Recommended readings for Monday of Holy Week:  Isaiah 42:1-9; Psalm 36:5-11; Hebrews 9:11-15; John 12:1-11


Sunday, March 24, 2013

Palm Sunday 2013: Come in ... now get out!

Luke 19:29-40

Approaching the end of the Lenten season should always be a challenge (rather than a relief) for those disciples who have engaged and embraced the Lenten Journey for what it is intended to accomplish - discovery.  We might discover for ourselves what Jesus really endured in His last days on this earth - if we actually shared His journey - and learn exactly why He was betrayed, arrested, and executed.  We might actually discover (if we look closely) that His Crucifixion may not have been as clean as being strictly "God's will" as we watch the "world" which would welcome Him this day into Jerusalem with high hopes and great expectations; and only days later not only turn their collective back on Him but demand His death.

Would we find it different today?  I doubt it.  And I doubt it not because I think the world is inherently evil; I doubt it because the "world" is inherently stubborn and entitled (a stiff-necked people!); by its actions clearly indicating a preference for darkness even as the "world" tries to fool itself into believing there is "light", as those who consider themselves so "intellectually enlightened".  I doubt it would be different because even some "Christians" disavow the journey of discipleship, the Church, its fellowship, and its disciple (by this I mean structured order, worship, Bible study, and other means of grace - NOT punishment!).  I doubt it would be different because we have convinced ourselves that "darkness" is the real comfort in our lives; for it is in "darkness" where we can really let our hair down, so to speak, and not be discovered for what we really are rather than what we claim to be.

I have watched the life of the newly appointed pope Francis unfold; and I have read the many articles written by abortionists, gay marriage proponents, and homosexual advocates hoping for a "new era" in the life of the Roman Church.  There is indeed a "new era" unfolding; but it is not going to be what so many seem to be hoping for.  For instance, rather than observe a clean ritual service in St. Peter's Basilica with all the pomp and glitter, the world is about to watch a pope celebrate Holy Thursday in a prison outside of Rome where he will wash and kiss the feet of convicted criminals.  Oh, the outcry!  Oh, the outrage!  Oh, the wailing and gnashing of teeth!  Already there are those demanding to know if the pope intends to do likewise for the victims of these criminals.  Before the event has even taken place, the "world" has already missed the point.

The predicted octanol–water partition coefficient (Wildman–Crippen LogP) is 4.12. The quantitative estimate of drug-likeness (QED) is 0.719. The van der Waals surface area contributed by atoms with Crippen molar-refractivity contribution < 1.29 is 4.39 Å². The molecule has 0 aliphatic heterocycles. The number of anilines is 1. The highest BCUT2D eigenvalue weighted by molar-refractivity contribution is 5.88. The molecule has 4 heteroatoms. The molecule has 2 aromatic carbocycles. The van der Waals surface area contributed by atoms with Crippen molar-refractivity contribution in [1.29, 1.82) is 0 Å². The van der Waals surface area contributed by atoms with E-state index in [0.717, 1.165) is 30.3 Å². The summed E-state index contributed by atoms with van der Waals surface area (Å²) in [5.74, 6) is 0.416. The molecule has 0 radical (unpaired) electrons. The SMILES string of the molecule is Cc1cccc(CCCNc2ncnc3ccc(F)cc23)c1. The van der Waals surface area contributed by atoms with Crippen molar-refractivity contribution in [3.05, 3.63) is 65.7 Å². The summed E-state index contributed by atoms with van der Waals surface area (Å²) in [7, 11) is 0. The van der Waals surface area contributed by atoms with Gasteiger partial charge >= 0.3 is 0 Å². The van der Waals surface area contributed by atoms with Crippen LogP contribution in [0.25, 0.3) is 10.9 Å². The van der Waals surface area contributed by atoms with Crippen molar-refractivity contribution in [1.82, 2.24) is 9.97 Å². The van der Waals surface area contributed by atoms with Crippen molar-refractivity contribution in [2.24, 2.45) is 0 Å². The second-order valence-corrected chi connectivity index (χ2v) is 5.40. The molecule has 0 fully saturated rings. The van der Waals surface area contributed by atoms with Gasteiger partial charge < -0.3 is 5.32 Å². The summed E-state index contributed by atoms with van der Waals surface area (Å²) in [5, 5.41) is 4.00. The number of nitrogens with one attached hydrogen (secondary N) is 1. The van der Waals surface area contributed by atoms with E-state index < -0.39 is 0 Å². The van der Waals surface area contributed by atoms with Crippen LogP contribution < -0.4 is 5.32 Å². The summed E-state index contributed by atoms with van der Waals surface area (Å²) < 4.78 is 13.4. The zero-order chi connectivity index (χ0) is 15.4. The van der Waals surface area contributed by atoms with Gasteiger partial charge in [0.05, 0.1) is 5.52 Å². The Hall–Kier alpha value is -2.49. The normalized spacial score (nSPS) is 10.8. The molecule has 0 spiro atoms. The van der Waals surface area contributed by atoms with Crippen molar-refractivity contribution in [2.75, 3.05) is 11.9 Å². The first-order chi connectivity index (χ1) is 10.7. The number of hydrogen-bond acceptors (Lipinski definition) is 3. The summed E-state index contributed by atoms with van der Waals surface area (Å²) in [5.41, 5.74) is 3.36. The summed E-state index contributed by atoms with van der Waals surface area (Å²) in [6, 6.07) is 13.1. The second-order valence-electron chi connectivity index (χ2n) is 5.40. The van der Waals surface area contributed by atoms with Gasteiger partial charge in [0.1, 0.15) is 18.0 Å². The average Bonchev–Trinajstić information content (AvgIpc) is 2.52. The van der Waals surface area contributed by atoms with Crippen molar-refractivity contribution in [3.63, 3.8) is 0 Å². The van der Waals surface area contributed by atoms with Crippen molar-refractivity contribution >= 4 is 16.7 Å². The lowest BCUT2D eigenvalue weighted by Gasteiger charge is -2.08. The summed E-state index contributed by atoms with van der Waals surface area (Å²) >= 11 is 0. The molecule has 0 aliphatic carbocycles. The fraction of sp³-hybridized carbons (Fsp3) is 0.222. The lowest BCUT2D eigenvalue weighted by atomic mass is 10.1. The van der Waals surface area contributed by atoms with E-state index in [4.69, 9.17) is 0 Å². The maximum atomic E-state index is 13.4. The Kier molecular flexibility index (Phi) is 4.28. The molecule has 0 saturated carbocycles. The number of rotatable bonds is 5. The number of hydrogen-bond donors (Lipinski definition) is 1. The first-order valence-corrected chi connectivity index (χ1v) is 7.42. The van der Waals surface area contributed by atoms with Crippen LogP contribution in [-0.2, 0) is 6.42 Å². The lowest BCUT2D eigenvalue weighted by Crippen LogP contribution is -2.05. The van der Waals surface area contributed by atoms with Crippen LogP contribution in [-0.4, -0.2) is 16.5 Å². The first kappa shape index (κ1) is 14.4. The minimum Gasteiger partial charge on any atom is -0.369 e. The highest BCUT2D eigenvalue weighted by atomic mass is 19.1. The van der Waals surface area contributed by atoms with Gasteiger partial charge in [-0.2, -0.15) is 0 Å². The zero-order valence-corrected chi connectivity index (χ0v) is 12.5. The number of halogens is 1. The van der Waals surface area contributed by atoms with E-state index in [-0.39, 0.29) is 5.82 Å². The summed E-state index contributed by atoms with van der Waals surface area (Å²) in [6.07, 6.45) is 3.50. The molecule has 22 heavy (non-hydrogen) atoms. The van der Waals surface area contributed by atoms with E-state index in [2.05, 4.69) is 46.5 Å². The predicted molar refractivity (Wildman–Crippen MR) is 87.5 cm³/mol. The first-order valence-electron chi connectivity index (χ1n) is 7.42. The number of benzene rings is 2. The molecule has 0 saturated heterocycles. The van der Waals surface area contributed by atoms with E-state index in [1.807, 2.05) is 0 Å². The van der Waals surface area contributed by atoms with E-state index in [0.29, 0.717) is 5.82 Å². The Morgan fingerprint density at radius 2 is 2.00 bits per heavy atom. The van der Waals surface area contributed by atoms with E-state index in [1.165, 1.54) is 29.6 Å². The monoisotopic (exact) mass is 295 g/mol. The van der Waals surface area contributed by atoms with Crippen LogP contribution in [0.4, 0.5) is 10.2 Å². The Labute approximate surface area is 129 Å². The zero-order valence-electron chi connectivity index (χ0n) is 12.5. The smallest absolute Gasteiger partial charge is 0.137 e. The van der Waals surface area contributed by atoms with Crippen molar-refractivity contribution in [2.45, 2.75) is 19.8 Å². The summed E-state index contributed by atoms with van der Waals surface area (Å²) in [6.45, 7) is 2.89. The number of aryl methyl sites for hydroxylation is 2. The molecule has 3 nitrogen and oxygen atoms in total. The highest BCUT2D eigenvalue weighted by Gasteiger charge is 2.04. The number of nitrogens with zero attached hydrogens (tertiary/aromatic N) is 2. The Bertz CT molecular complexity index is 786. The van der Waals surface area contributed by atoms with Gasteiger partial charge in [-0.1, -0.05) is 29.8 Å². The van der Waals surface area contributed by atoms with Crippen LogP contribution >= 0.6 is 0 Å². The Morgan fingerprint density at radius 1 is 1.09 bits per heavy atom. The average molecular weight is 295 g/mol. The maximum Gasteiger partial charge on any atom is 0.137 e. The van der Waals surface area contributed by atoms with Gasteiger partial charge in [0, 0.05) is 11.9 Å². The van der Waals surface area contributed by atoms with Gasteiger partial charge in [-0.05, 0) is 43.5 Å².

Darkness.  It is what keeps us safe from exposure.  It is what conceals our truest identity.  It is what protects us from being discovered for what and who we truly are even as we feign a sense of "false righteousness" in denying what we see in the light.  How dare this priest show humility to criminals?!?  How dare this "prince of the Church" show any level of grace to these "enemies of society"?  How dare this pope not get on the social bandwagon and pay attention to the things which really matter - like birth control, "reproductive justice" (whatever that means), homosexual marriage, and female priests?  Why worry about the "last, least, and lost" when there are so many much greater problems that require our attention?

Darkness.  It is the frame of mind in which we would invite someone like Jesus into our homes with the understanding that He will give to us all our little hearts' desire, and then curse Him for a fool for failing to give us what we demanded in the first place!  Darkness is that frame of mind and spirit that offers a false sense of entitlement by which any sense of "justice" is turned completely upside down and redefined as "JUST ME".